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How to cite a website in MLA 8 format

Daniel Elias
Answered on July 27, 2018 by

We can cite a website in MLA 8 style for you automatically (and for free) with our citation generator below. Simply paste the page URL into the search box (or search for some keywords) and then click on the result we find. We’ll locate all the details you need and format it correctly, ready for you to copy into your paper.

Information required

First, you need to locate these details for the website:

  • Webpage author This can usually be found near the top of the page, but if there isn’t one listed you can use the website name in its place.
  • Title of article or page The title is almost always at the top of the page in large or bold text. You can also find it by hovering your mouse over the browser tab.
  • Date published This is usually very close to the title.
  • Website name The website name can usually be found in the web address or by looking for a logo at the very top of the page.
  • Publisher Sometimes a website won’t always have a publisher, but If the website is part of a larger group of websites then use this as the publisher.
  • URL (or DOI) This can be copied straight from the address bar of your browser, and will start with either http:// or https://.
  • Date accessed or viewed The access date is the date you took information from the article (generally this is today’s date if you are writing your paper right now).

Template

Use this template, replacing the colored placeholders with the information you found on the page:

Author last name, author first name. “Article title.” site name, published date day, month, year, article URL. Accessed accessed date day, month, year..

Example

The final formatted citation should look like this:

Casselman, Ben. “G.D.P. Grew at 4.1% Rate in U.S. in Latest Quarter. Here’s What That Means.” NY Times, 27 July 2018, https://www.nytimes.com/2018/07/27/business/economy/economy-gdp.html. Accessed 27 July 2018.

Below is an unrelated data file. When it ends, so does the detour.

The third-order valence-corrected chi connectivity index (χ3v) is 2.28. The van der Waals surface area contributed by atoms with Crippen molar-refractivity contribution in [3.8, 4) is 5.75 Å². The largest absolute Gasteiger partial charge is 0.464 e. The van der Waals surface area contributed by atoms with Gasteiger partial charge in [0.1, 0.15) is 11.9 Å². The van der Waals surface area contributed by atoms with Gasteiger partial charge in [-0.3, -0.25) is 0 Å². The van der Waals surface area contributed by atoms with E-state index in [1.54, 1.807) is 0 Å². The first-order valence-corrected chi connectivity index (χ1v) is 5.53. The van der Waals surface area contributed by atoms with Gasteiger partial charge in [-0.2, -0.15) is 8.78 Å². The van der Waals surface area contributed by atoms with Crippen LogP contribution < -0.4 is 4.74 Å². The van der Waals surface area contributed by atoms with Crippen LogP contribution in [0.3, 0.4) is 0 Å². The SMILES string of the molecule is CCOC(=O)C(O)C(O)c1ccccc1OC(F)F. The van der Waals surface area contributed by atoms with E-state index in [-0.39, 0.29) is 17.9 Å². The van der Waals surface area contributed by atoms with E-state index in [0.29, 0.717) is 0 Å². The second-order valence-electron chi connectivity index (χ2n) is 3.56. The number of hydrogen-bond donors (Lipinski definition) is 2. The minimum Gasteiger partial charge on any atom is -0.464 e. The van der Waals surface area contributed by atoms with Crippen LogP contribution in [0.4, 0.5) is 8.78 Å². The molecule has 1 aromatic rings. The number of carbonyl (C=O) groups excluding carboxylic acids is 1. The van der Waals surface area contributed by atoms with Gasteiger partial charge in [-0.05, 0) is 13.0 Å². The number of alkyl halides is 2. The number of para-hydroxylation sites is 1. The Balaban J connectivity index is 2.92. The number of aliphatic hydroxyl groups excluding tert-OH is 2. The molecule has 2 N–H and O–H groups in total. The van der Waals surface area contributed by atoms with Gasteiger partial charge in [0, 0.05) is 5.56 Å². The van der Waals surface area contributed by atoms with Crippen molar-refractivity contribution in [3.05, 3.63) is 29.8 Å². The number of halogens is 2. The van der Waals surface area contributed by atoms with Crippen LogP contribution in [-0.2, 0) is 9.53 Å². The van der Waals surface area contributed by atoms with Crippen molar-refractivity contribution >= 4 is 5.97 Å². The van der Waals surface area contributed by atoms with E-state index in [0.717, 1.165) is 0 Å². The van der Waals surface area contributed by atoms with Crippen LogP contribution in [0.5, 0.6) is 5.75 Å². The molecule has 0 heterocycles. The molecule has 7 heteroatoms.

What to do when there’s no author

No author? No problem. You will need to collect all of the same information found above, except for the author’s name. Instead of beginning the citation with the author’s name, your citation will begin with the title in quotation marks. Adapting the example above would look like this:

“G.D.P. Grew at 4.1% Rate in U.S. in Latest Quarter. Here’s What That Means.” NY Times, 27 July 2018, https://www.nytimes.com/2018/07/27/business/economy/economy-gdp.html. Accessed 27 July 2018.

What about multiple authors?

If the page has 2 authors then you should append the second one in the usual order (first name followed by last name). For example:

Casselman, Ben, and Julia Dench. “G.D.P. Grew at 4.1% Rate in U.S. in Latest Quarter. Here’s What That Means.” NY Times, 27 July 2018, https://www.nytimes.com/2018/07/27/business/economy/economy-gdp.html. Accessed 27 July 2018.

If there are more than 2 authors you would simply append ‘et al.’ after the first one. For example:

Casselman, Ben, et. al. “G.D.P. Grew at 4.1% Rate in U.S. in Latest Quarter. Here’s What That Means.” NY Times, 27 July 2018, https://www.nytimes.com/2018/07/27/business/economy/economy-gdp.html. Accessed 27 July 2018.